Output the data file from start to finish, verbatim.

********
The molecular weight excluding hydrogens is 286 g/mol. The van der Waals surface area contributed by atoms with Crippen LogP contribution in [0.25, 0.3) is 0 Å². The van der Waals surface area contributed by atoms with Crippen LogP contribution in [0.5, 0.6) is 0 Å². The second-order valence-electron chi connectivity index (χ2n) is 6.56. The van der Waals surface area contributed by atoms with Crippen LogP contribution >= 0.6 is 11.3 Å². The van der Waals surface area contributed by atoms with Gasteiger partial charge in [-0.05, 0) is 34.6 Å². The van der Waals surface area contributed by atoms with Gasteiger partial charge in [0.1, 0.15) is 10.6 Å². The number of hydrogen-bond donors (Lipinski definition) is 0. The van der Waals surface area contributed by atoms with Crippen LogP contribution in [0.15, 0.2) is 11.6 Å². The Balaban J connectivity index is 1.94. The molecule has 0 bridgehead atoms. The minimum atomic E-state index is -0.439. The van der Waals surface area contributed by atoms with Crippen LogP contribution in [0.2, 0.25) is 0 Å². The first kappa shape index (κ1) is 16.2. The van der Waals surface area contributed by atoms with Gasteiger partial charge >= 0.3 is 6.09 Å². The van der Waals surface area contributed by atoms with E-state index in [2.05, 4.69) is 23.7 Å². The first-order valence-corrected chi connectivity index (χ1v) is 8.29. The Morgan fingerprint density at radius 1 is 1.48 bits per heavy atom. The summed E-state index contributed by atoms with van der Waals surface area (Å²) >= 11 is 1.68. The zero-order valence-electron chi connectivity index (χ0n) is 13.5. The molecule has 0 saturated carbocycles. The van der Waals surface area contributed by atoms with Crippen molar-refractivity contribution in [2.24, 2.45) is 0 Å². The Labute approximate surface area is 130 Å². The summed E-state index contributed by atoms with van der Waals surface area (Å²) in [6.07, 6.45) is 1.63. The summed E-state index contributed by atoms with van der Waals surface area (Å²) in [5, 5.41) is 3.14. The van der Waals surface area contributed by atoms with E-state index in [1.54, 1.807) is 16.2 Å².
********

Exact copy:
The molecular weight excluding hydrogens is 286 g/mol. The van der Waals surface area contributed by atoms with Crippen LogP contribution in [0.25, 0.3) is 0 Å². The van der Waals surface area contributed by atoms with Crippen LogP contribution in [0.5, 0.6) is 0 Å². The second-order valence-electron chi connectivity index (χ2n) is 6.56. The van der Waals surface area contributed by atoms with Crippen LogP contribution >= 0.6 is 11.3 Å². The van der Waals surface area contributed by atoms with Gasteiger partial charge in [-0.05, 0) is 34.6 Å². The van der Waals surface area contributed by atoms with Gasteiger partial charge in [0.1, 0.15) is 10.6 Å². The number of hydrogen-bond donors (Lipinski definition) is 0. The van der Waals surface area contributed by atoms with Crippen LogP contribution in [0.15, 0.2) is 11.6 Å². The Balaban J connectivity index is 1.94. The molecule has 0 bridgehead atoms. The minimum atomic E-state index is -0.439. The van der Waals surface area contributed by atoms with Crippen LogP contribution in [0.2, 0.25) is 0 Å². The first kappa shape index (κ1) is 16.2. The van der Waals surface area contributed by atoms with Gasteiger partial charge >= 0.3 is 6.09 Å². The van der Waals surface area contributed by atoms with E-state index in [2.05, 4.69) is 23.7 Å². The first-order valence-corrected chi connectivity index (χ1v) is 8.29. The Morgan fingerprint density at radius 1 is 1.48 bits per heavy atom. The summed E-state index contributed by atoms with van der Waals surface area (Å²) >= 11 is 1.68. The zero-order valence-electron chi connectivity index (χ0n) is 13.5. The molecule has 0 saturated carbocycles. The van der Waals surface area contributed by atoms with Crippen molar-refractivity contribution in [2.24, 2.45) is 0 Å². The Labute approximate surface area is 130 Å². The summed E-state index contributed by atoms with van der Waals surface area (Å²) in [6.07, 6.45) is 1.63. The summed E-state index contributed by atoms with van der Waals surface area (Å²) in [5, 5.41) is 3.14. The van der Waals surface area contributed by atoms with E-state index in [1.54, 1.807) is 16.2 Å².